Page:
Peter Brazaitis


Peter Brazaitis was born in Brooklyn, New York in 1936. He began his career as a reptile keeper at the Wildlife Conservation Society, Bronx Zoo, Reptile Department in 1954. He served in the US Army as a ‘tanker”, US 3rd Armored Division, from 1955 to 1957, after which he returned to the Reptile Department. He was appointed Senior Keeper in in 1967, Assistant Animal Manager in 1970, and Superintendent of Reptiles in 1972. In 1988, Peter transferred to the Central Park Wildlife Center as Assistant Curator of Animals in 1988 and became Curator of Animals in 1990, a position he held until his retirement in 1998.  With WCS support, Peter earned his BS from Empire State College, SUNY in 1983 in forensic herpetology and his MS from Long Island University in Cellular Biology in 1995.


Peter initiated the first captive breeding program for endangered Chinese alligators in 1968, which in collaboration with Curator John Behler, later became the basis for the first AZA Species Survival Plan and a collaborative captive breeding program for the species at the Rockefeller Wildlife Refuge in Louisiana. During his BZ tenure, nine species of crocodilians were successfully bred, producing numerous founder stocks of endangered Cuban crocodiles, Siamese crocodiles, and the first Malayan False Gharials to be captive bred in a US Zoo. He was instrumental in the opening of the new Central Park Zoo in 1988 and later the CPZ Children’s Zoo.


Peter early on developed a special interest in crocodilians and the conservation of commercially utilized reptiles and is internationally recognized as an expert in the species identification of living animals, hides and manufactured products. With the advent of CITES and the US Endangered Species Act in 1973, he began serving as a forensic specialist and consultant to the US Fish and Wildlife Service, Division of Law Enforcement, US Department of Justice, State and local authorities, and is a retired Member of the American Academy of Forensic Sciences. He maintains close ties with INTERPOL, the AZA Crocodilian Advisory Group as a crocodilian biology and management instructor, and has held membership in the IUCN Crocodilian Specialist Group since its founding.

Peter has been involved in a number of field herpetological studies including the WCS Nixon Griffis expedition to Cameroon in 1981 to capture Goliath frogs;  Inspection of Bolivian tanneries on behalf of CITES in 1985; led a team of Brazilian biologists investigating crocodilian populations and distributions throughout Brazil from 1985 to 1990 on behalf of the Office of Scientific Authority, CITES and the Brazilian government; assisted in the development of the captive Orinoco crocodile breeding program in Venezuela. He more recently conducted investigations of saltwater crocodile populations and initiated the training of wildlife officers in the Republic of Palau, Caroline Islands, on behalf of the USF&WS and the Government of Palau in 1992, 1998, and 2003.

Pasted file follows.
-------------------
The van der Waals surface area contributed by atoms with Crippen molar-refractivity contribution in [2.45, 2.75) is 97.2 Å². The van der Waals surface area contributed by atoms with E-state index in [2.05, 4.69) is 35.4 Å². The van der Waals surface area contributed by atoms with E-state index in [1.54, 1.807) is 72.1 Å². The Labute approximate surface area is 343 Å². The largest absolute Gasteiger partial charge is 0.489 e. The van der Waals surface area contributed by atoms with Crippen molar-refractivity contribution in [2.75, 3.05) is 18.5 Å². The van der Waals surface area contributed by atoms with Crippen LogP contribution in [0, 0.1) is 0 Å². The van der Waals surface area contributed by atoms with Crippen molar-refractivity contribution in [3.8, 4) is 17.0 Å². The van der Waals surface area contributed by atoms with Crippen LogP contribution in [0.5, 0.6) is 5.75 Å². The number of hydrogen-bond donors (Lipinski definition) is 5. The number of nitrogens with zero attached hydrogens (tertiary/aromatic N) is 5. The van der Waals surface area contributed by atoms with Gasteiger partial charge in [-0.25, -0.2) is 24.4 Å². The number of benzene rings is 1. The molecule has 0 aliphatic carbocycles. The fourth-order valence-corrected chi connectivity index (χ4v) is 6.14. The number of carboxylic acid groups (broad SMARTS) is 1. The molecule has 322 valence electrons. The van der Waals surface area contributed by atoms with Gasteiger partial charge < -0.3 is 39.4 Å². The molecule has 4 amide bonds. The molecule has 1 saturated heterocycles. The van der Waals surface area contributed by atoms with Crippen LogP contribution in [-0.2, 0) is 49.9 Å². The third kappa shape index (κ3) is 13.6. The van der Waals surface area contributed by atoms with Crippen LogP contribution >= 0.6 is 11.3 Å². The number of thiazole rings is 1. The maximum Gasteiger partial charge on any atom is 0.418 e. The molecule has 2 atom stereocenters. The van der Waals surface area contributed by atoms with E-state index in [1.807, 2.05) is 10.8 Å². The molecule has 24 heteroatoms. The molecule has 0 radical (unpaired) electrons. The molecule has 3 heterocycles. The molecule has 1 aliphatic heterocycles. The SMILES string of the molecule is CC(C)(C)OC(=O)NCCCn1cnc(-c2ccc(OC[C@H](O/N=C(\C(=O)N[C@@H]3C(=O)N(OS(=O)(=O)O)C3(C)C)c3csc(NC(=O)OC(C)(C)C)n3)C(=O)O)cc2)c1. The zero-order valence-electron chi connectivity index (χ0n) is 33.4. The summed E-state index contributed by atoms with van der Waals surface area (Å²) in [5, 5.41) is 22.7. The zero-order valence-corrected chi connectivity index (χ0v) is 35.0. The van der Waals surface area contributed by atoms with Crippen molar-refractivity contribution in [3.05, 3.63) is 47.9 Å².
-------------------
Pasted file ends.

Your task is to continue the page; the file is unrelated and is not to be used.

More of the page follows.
Publications include a methodology for sexing crocodilians in 1969 (British Journ. Herpetol., 4:54-58); the identification of commercial crocodilian skins with Dr. F. Wayne King in 1971 (Zoologica, 56:15-70); the species identification of living crocodilians in 1973 (Zoologica, 56:15-70).  Peter has authored numerous scientific peer reviewed articles in journals, popular publications; special reports on crocodilians and forensic techniques for wildlife law enforcement; three books: Snakes of the World, Crescent Books, 1992; Fight for Survival, Metro Books, Michael Friedman Publishing Group, 1995; You Belong in a Zoo, Random House, Villard Press, 2003.


Peter continues his professional career since retirement. He served as a Research Associate, Science Resource Center, WCS from 1998 to 2005, and as a Curatorial Affiliate, Department of Vertebrate Zoology, Yale Peabody Museum of Natural History, an appointment he has held since 2006.


He is married to Myrna E. Watanabe, who pioneered investigations in the maternal behavior of American Alligators and wild populations of Chinese alligators in 1981. They have one son, Peter, a Civil Engineer.